“Clear as mud,” is how several readers described yesterday’s ASIC response to concerns surrounding client employment verification requirements.
Gadens Lawyers partner, Jon Denovan, says he sympathises with brokers but argues that common sense should prevail.
“Ordinarily, if you get a PAYG and you look at that, that would be sufficient in the absence of it raising any peculiar concerns. You certainly don’t need to go ringing the employer.”
However, if there’s anything that’s even ‘slightly dodgy’, Denovan says brokers need to make further enquiries.
“If this fellow gives me a PAYG slip, but I look at his bank statements and they’re not the same, then I need to make further enquiries. Also, if the consumer is in any way disadvantaged, like they’re really highly-geared, or they speak English poorly, or they’re poorly educated, then you have to make more enquiries because the law is assuming that they need more help.”
Denovan says that while it largely comes down to common sense, it is a change from the old situation, where, before ASIC regulation, ‘you could cop what you were given’.
“You can no longer cop what you’re given, you have to receive, think and decide – and if you fail to go through those steps, then you’re in breach of your licence regulations. My favourite test is I put myself in the borrower’s situation and I say, ‘if I was a borrower, would I borrow this money?’ That’s what you’ve got to do at the end of the day to ensure that the loan is not unsuitable.”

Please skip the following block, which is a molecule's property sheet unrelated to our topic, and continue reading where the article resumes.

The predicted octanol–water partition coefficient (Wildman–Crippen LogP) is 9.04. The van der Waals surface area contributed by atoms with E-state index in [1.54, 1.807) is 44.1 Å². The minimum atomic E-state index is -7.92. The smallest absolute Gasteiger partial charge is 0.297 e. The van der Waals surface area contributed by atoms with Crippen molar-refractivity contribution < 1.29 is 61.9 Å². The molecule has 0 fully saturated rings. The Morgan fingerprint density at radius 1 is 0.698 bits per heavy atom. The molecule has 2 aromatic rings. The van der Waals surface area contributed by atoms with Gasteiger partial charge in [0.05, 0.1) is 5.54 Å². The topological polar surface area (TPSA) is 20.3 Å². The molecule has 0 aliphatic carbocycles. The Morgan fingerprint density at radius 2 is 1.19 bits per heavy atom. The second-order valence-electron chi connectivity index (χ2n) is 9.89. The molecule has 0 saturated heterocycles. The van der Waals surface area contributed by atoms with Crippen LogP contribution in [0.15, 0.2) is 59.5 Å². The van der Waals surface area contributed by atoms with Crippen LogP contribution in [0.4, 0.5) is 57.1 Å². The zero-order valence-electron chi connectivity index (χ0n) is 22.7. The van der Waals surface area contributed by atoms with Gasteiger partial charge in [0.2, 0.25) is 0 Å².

Surprisingly, Denovan doesn’t believe ASIC could be any clearer in defining adequate employment verification.
“We’ve talked a lot about getting further guidance, but the whole problem is that it is scalable. The example is, if I came to you and said ‘look, I’ve been employed at the same job for 20 years and I want to borrow a 20% LVR’, then the enquiries that you would make would be completely different to if I’d been on the job six months and I want to borrow 95% LVR. In between those two extremes, there’s a lot of scalability – and common sense needs to prevail…Whether it’s good law or not is a different bloody question.”
The reality, he says, is that people come to brokers wanting brokers to find a loan and many brokers find it tough when the law stipulates that you aren’t supposed to help certain people.
“I mean, it’s a very strange arrangement, isn’t it? I think brokers are [confused] and they get different messages from different lenders – and I think some of the people who go around providing compliance services scare the sh*t out of [brokers] by making it all complex. But I think that, at the end of the day, it’s like my business; it’s heavily regulated being a lawyer. I just use common sense and act honestly and I’ll be apples. That’s what the brokers need to do: use common sense and be honest, and you’ll be apples.”
On a final note, Denovan says his sympathy lies with the broker community in dealing with often complex lending regulations and offers one final piece of advice.
“I think maybe the only solution might be to drink more.”